Wouldn’t it be great to be able to travel through time and be a fly on the wall and watch momentous events as they actually happen? Bill Dawson, the main character in ‘The Originals’ represents that ‘fly-on-the-wall’. He is fictional, while all those around him, (with few exceptions) are real people. In creating Bill Dawson, it was impossible not to write some of myself into his character. In a small way, from my previous career as a Police Officer, specializing in crime scene investigation, I was able to sympathize with the dehumanization which must occur for a soldier, in order for them to do their job. It was from this experience I was able to tap into. I’m able to sympathize with the smells and the images of death a soldier in battle is constantly surrounded by.  I find my moralities and biases come into play constantly while I write my characters. I have a difficult time making my main characters callous or mean, even though it calls for it, (what can I say? I’m a nice guy!). When writing ‘The Originals’, I had to conscientiously put myself into Dawson’s shoes and fill my mind with imagery and smells I recalled having dealt with as a CSI and put it into words; not an easy task. I can’t imagine how difficult it must be for someone to write of such things without having actually experienced them.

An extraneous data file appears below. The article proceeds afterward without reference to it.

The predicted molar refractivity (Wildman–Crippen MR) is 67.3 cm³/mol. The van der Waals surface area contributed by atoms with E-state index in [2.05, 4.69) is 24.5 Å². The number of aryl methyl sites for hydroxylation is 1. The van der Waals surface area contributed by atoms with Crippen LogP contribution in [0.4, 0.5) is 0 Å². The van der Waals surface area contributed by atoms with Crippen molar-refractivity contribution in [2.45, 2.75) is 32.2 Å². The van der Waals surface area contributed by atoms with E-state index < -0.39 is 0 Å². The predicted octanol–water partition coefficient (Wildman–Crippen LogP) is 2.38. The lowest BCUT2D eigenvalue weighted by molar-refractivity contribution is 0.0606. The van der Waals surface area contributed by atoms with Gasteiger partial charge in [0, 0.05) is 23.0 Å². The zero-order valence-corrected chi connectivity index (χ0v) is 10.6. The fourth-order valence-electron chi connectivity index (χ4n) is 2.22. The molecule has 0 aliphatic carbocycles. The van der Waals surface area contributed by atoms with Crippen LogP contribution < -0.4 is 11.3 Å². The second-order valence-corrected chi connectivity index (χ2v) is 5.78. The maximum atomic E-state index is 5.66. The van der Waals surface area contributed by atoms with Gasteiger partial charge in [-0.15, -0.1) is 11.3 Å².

What is your most favorite part about this book? 

Bill Dawson and what’s left of his platoon, arrive in billets, out of the front line. They are placed in a barn belonging to a Belgian family for a week long rest period. There, Dawson finds he is struggling with his own humanity; starving for some vision of beauty or caring. He finds it by watching a mother and her two daughters, husbandless and fatherless, during his stay at the farm. It was not meant to be a romantic piece and is quite short, but I’ve since heard from numerous readers wishing I’d developed this section more. It was meant as a form of character development of Bill Dawson as well as providing a break from the war for the reader.  

When in the process of writing your book did you begin to look for a publisher?